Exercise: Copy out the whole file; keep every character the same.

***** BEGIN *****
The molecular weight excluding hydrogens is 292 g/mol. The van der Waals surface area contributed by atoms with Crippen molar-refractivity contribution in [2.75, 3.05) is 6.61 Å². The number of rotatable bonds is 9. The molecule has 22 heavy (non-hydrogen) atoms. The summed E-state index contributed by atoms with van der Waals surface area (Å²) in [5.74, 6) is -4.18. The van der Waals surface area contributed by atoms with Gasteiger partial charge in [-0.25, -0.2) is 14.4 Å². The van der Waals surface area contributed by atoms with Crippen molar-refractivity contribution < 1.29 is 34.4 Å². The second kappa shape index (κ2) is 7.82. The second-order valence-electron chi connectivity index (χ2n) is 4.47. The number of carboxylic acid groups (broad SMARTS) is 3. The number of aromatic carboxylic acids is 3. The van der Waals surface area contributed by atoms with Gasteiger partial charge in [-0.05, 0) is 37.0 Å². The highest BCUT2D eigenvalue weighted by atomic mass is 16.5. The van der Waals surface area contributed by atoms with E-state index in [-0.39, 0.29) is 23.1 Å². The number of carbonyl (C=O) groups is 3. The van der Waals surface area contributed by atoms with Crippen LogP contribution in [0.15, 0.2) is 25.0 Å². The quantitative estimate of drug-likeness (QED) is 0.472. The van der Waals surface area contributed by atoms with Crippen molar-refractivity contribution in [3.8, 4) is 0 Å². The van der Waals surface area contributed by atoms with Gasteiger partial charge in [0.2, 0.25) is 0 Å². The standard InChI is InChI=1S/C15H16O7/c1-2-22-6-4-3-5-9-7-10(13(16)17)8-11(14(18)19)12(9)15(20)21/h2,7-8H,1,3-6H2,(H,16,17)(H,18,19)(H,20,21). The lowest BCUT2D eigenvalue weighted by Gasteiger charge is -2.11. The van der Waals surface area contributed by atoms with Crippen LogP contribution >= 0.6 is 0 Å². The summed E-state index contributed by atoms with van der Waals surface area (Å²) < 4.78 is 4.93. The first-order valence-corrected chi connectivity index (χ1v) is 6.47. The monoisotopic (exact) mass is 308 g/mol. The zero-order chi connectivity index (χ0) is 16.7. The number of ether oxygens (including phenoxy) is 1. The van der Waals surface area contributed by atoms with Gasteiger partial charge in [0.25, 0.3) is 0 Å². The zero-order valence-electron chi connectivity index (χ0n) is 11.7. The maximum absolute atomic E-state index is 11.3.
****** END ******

The molecular weight excluding hydrogens is 292 g/mol. The van der Waals surface area contributed by atoms with Crippen molar-refractivity contribution in [2.75, 3.05) is 6.61 Å². The number of rotatable bonds is 9. The molecule has 22 heavy (non-hydrogen) atoms. The summed E-state index contributed by atoms with van der Waals surface area (Å²) in [5.74, 6) is -4.18. The van der Waals surface area contributed by atoms with Gasteiger partial charge in [-0.25, -0.2) is 14.4 Å². The van der Waals surface area contributed by atoms with Crippen molar-refractivity contribution < 1.29 is 34.4 Å². The second kappa shape index (κ2) is 7.82. The second-order valence-electron chi connectivity index (χ2n) is 4.47. The number of carboxylic acid groups (broad SMARTS) is 3. The number of aromatic carboxylic acids is 3. The van der Waals surface area contributed by atoms with Gasteiger partial charge in [-0.05, 0) is 37.0 Å². The highest BCUT2D eigenvalue weighted by atomic mass is 16.5. The van der Waals surface area contributed by atoms with E-state index in [-0.39, 0.29) is 23.1 Å². The number of carbonyl (C=O) groups is 3. The van der Waals surface area contributed by atoms with Crippen LogP contribution in [0.15, 0.2) is 25.0 Å². The quantitative estimate of drug-likeness (QED) is 0.472. The van der Waals surface area contributed by atoms with Crippen molar-refractivity contribution in [3.8, 4) is 0 Å². The van der Waals surface area contributed by atoms with Gasteiger partial charge in [0.2, 0.25) is 0 Å². The standard InChI is InChI=1S/C15H16O7/c1-2-22-6-4-3-5-9-7-10(13(16)17)8-11(14(18)19)12(9)15(20)21/h2,7-8H,1,3-6H2,(H,16,17)(H,18,19)(H,20,21). The lowest BCUT2D eigenvalue weighted by Gasteiger charge is -2.11. The van der Waals surface area contributed by atoms with Crippen LogP contribution >= 0.6 is 0 Å². The summed E-state index contributed by atoms with van der Waals surface area (Å²) < 4.78 is 4.93. The first-order valence-corrected chi connectivity index (χ1v) is 6.47. The monoisotopic (exact) mass is 308 g/mol. The zero-order chi connectivity index (χ0) is 16.7. The number of ether oxygens (including phenoxy) is 1. The van der Waals surface area contributed by atoms with Gasteiger partial charge in [0.25, 0.3) is 0 Å². The zero-order valence-electron chi connectivity index (χ0n) is 11.7. The maximum absolute atomic E-state index is 11.3.